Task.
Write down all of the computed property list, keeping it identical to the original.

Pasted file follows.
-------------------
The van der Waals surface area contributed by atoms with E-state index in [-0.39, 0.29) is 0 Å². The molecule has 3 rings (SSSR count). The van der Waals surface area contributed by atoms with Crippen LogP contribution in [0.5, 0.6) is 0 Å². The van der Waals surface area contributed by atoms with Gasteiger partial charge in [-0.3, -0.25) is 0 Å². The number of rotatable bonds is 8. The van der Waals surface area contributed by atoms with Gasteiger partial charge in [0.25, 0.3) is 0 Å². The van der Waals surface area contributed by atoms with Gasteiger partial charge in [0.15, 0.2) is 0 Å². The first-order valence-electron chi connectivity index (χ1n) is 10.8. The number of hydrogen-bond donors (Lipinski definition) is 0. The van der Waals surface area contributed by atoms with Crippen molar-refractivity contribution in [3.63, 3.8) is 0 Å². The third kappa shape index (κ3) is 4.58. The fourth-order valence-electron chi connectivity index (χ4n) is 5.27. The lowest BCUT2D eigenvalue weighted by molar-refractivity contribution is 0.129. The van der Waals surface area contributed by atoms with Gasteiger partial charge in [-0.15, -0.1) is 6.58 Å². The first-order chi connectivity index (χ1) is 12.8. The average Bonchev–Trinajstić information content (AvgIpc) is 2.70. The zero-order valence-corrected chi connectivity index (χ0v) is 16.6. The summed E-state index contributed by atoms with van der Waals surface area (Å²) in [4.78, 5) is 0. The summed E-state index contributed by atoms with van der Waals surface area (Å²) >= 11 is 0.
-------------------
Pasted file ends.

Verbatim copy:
The van der Waals surface area contributed by atoms with E-state index in [-0.39, 0.29) is 0 Å². The molecule has 3 rings (SSSR count). The van der Waals surface area contributed by atoms with Crippen LogP contribution in [0.5, 0.6) is 0 Å². The van der Waals surface area contributed by atoms with Gasteiger partial charge in [-0.3, -0.25) is 0 Å². The number of rotatable bonds is 8. The van der Waals surface area contributed by atoms with Gasteiger partial charge in [0.25, 0.3) is 0 Å². The van der Waals surface area contributed by atoms with Gasteiger partial charge in [0.15, 0.2) is 0 Å². The first-order valence-electron chi connectivity index (χ1n) is 10.8. The number of hydrogen-bond donors (Lipinski definition) is 0. The van der Waals surface area contributed by atoms with Crippen molar-refractivity contribution in [3.63, 3.8) is 0 Å². The third kappa shape index (κ3) is 4.58. The fourth-order valence-electron chi connectivity index (χ4n) is 5.27. The lowest BCUT2D eigenvalue weighted by molar-refractivity contribution is 0.129. The van der Waals surface area contributed by atoms with Gasteiger partial charge in [-0.15, -0.1) is 6.58 Å². The first-order chi connectivity index (χ1) is 12.8. The average Bonchev–Trinajstić information content (AvgIpc) is 2.70. The zero-order valence-corrected chi connectivity index (χ0v) is 16.6. The summed E-state index contributed by atoms with van der Waals surface area (Å²) in [4.78, 5) is 0. The summed E-state index contributed by atoms with van der Waals surface area (Å²) >= 11 is 0.